‘Coming 2 America’ Film Review

New Coming 2 America Poster Features New and Familiar Characters

After thirty years, Eddie Murphy has returned as one of his most iconic characters in comedy history, Prince Akeem Joffer in Coming 2 America, the long awaited sequel to one of the funniest comedies of the eighties. In Coming 2 America, Akeem has been crowned King of Zamunda by his dying father, King Jaffe Joffer (James Earl Jones), and is ruling with his Queen, Lisa (Shari Headley), who Akeem has met and fell in love with while on his trip to Queens in the first film. Blessed with three daughters (KiKi Layne, Bella Murphy, and Akiley Love), Akeem eventually learns that he also has a son and must set out with his best friend and royal aide, Semmi (Arsenio Hall) back to America and seek him out.

What made Coming To America such a comedy classic is not only its irreverence, but its the innocent charm of Akeem as he learns the customs of America while pretending not to be royalty. While Coming 2 America definitely has its charming moments and a few laughs, what it is missing is that riotous sense of humor and the spark that made Coming To America a laugh-fest. Instead, we are treated to call-backs to the first film (with footage added in for good measure), a sense of wokeness, and a plot that mostly keeps us trapped in the exotic nation of Zamunda, as grand and beautiful as it may look. Of course, Coming 2 America was not going to be as good as its predecessor. In fact, most comedy sequels are not. However, in a world that is trying to be politically-correct, it is a case of a sequel that is nearly thirty years too late.

It is not like the film goes without trying. It seems to know its limits and tries to speak to an audience that could find an Eddie Murphy comedy too raunchy for their tastes. Might I remind you that director Craig Brewer has worked with Murphy before in the Rudy Ray Moore biopic Dolemite is my Name, which went all-out in its raunchiness and crudity, though not having the same writer(s) does not help its case. I cannot say that toning it down for a PG-13 rating is bothersome either. Murphy and Hall’s characters are still funny, especially when playing the multiple characters that were present in the first film. (The men at the barbershop, a shaman, the creepy preacher, and Randy Watson all make appearances here). Though they get limited as a form of satire of PC culture. There is even a love story between Akeem’s son Lavelle (Jermaine Fowler) and Zamunda’s royal groomer, Mirembe (Nomzamo Mbatha) that is sweet, yet becomes predictable. While Wesley Snipes is at his best as General Izzi, the leader of Nextdoria, who has a personal vendetta against Akeem over something that happened years ago.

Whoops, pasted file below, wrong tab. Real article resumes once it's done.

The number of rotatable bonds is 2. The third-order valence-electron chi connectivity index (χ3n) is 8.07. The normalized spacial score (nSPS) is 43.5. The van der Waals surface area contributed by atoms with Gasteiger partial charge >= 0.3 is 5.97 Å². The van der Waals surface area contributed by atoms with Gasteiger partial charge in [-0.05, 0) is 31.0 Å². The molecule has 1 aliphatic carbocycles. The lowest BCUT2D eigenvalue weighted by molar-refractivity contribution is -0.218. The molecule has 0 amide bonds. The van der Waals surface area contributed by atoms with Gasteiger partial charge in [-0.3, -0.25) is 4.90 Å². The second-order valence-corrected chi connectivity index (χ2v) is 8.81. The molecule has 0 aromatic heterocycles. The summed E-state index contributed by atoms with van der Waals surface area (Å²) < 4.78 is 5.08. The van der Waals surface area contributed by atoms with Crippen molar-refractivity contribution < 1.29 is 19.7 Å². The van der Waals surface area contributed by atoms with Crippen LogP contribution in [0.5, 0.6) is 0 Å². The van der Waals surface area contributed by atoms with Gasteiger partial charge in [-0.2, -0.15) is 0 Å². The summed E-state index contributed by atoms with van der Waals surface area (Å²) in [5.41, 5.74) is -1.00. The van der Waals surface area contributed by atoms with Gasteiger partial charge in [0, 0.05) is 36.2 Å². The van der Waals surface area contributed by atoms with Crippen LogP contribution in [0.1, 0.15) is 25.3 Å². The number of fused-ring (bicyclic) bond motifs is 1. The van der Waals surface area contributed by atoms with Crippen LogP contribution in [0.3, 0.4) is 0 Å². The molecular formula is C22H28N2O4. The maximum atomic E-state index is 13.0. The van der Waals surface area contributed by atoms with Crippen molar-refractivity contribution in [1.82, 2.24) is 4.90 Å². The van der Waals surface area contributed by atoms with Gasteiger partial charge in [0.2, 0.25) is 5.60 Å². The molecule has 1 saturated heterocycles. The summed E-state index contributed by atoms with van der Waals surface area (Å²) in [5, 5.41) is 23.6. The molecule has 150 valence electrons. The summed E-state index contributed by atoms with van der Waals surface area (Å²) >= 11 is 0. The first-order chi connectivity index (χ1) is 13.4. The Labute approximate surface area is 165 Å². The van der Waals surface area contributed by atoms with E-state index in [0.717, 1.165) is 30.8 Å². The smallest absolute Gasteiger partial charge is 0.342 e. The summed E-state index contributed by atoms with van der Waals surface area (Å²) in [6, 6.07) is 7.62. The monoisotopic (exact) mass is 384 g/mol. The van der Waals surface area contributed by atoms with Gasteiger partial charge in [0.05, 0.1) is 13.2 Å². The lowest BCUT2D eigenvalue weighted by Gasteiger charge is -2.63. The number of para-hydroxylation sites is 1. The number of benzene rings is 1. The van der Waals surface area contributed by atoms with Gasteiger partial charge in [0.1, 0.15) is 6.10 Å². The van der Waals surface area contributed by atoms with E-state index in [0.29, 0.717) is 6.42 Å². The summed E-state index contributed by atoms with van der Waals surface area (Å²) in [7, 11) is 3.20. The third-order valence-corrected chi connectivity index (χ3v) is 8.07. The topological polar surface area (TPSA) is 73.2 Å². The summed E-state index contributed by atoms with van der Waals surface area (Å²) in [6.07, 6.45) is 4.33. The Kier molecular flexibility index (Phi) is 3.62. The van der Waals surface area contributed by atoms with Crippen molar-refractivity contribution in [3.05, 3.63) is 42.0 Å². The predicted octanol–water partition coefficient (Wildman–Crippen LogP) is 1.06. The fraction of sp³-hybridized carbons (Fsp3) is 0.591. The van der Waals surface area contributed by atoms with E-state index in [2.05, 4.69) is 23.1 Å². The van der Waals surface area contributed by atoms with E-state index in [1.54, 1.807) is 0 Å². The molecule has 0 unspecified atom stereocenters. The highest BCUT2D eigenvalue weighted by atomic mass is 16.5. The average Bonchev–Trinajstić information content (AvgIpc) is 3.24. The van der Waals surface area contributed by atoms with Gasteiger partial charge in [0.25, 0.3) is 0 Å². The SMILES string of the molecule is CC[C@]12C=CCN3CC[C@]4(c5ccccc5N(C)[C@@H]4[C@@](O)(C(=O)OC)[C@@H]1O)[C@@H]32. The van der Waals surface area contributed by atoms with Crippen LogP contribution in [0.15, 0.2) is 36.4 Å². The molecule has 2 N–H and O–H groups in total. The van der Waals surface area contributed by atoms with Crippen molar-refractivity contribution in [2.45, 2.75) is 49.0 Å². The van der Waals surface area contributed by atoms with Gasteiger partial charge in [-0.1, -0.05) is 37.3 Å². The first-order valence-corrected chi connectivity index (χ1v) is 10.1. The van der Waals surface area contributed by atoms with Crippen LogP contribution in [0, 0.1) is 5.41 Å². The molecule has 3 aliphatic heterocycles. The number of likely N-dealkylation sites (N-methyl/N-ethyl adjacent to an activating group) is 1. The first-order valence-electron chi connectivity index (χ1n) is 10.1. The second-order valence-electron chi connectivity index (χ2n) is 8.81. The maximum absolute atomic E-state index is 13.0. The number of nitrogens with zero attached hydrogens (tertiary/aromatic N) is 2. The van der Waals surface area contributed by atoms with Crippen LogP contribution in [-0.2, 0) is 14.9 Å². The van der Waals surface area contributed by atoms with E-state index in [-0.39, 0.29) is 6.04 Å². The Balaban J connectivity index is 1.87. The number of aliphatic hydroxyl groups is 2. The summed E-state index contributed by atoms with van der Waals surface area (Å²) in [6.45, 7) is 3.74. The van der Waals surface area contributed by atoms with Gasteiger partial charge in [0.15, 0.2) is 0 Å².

Coming 2 America is at its best when these bits of nostalgia show up; that may not be saying much for a comedy sequel, but it helps at the least. Though its plot device involving how Akeem fathered Lavelle through a woman named Mary Junson (Leslie Jones) while on a trip to America, through the magic of de-aging, may be the most baffling, albeit, ridiculous thing to come from it. Coming 2 America may not be the return we were hoping for, but as a sequel to a movie that is decades old, you could do worse.

Grade: C+

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